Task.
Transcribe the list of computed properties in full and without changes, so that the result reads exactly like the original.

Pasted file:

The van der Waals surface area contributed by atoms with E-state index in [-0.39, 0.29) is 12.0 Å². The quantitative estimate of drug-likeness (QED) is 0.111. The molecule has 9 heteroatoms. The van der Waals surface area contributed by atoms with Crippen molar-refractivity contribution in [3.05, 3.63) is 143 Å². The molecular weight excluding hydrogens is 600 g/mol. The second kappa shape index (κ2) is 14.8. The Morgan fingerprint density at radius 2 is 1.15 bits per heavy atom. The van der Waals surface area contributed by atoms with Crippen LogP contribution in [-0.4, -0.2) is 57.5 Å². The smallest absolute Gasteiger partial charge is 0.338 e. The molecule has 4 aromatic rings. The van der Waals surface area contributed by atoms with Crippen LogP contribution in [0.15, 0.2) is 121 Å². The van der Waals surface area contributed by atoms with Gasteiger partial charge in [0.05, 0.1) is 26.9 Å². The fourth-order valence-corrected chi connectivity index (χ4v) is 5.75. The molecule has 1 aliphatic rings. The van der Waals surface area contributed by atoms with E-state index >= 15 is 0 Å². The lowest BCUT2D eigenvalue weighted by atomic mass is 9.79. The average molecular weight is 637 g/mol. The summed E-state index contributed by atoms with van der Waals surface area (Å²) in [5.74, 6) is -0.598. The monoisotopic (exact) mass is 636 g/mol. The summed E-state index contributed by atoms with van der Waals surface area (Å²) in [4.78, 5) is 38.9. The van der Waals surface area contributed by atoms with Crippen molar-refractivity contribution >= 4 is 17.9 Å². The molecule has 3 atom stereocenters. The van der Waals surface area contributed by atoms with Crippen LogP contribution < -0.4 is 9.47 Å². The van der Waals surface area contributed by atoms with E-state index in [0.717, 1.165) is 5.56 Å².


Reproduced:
The van der Waals surface area contributed by atoms with E-state index in [-0.39, 0.29) is 12.0 Å². The quantitative estimate of drug-likeness (QED) is 0.111. The molecule has 9 heteroatoms. The van der Waals surface area contributed by atoms with Crippen molar-refractivity contribution in [3.05, 3.63) is 143 Å². The molecular weight excluding hydrogens is 600 g/mol. The second kappa shape index (κ2) is 14.8. The Morgan fingerprint density at radius 2 is 1.15 bits per heavy atom. The van der Waals surface area contributed by atoms with Crippen LogP contribution in [-0.4, -0.2) is 57.5 Å². The smallest absolute Gasteiger partial charge is 0.338 e. The molecule has 4 aromatic rings. The van der Waals surface area contributed by atoms with Crippen LogP contribution in [0.15, 0.2) is 121 Å². The van der Waals surface area contributed by atoms with Gasteiger partial charge in [0.05, 0.1) is 26.9 Å². The fourth-order valence-corrected chi connectivity index (χ4v) is 5.75. The molecule has 1 aliphatic rings. The van der Waals surface area contributed by atoms with E-state index >= 15 is 0 Å². The lowest BCUT2D eigenvalue weighted by atomic mass is 9.79. The average molecular weight is 637 g/mol. The summed E-state index contributed by atoms with van der Waals surface area (Å²) in [5.74, 6) is -0.598. The monoisotopic (exact) mass is 636 g/mol. The summed E-state index contributed by atoms with van der Waals surface area (Å²) in [4.78, 5) is 38.9. The van der Waals surface area contributed by atoms with Crippen molar-refractivity contribution >= 4 is 17.9 Å². The molecule has 3 atom stereocenters. The van der Waals surface area contributed by atoms with Crippen LogP contribution < -0.4 is 9.47 Å². The van der Waals surface area contributed by atoms with E-state index in [0.717, 1.165) is 5.56 Å².